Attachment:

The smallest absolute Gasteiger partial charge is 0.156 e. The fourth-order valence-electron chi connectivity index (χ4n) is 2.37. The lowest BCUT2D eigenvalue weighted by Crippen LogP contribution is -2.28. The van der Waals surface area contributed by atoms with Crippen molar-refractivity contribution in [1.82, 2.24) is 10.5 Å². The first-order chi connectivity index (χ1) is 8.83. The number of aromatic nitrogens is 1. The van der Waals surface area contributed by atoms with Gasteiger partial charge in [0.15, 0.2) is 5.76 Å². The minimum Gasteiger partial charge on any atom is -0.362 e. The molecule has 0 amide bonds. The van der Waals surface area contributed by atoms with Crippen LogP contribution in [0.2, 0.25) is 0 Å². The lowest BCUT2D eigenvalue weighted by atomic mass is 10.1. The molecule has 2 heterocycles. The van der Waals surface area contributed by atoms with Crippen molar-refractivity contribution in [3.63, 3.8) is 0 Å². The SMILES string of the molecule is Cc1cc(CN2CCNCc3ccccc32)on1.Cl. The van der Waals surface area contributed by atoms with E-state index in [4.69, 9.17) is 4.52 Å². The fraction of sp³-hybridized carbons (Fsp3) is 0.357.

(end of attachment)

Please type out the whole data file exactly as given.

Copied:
The smallest absolute Gasteiger partial charge is 0.156 e. The fourth-order valence-electron chi connectivity index (χ4n) is 2.37. The lowest BCUT2D eigenvalue weighted by Crippen LogP contribution is -2.28. The van der Waals surface area contributed by atoms with Crippen molar-refractivity contribution in [1.82, 2.24) is 10.5 Å². The first-order chi connectivity index (χ1) is 8.83. The number of aromatic nitrogens is 1. The van der Waals surface area contributed by atoms with Gasteiger partial charge in [0.15, 0.2) is 5.76 Å². The minimum Gasteiger partial charge on any atom is -0.362 e. The molecule has 0 amide bonds. The van der Waals surface area contributed by atoms with Crippen LogP contribution in [0.2, 0.25) is 0 Å². The lowest BCUT2D eigenvalue weighted by atomic mass is 10.1. The molecule has 2 heterocycles. The van der Waals surface area contributed by atoms with Crippen molar-refractivity contribution in [3.63, 3.8) is 0 Å². The SMILES string of the molecule is Cc1cc(CN2CCNCc3ccccc32)on1.Cl. The van der Waals surface area contributed by atoms with E-state index in [4.69, 9.17) is 4.52 Å². The fraction of sp³-hybridized carbons (Fsp3) is 0.357.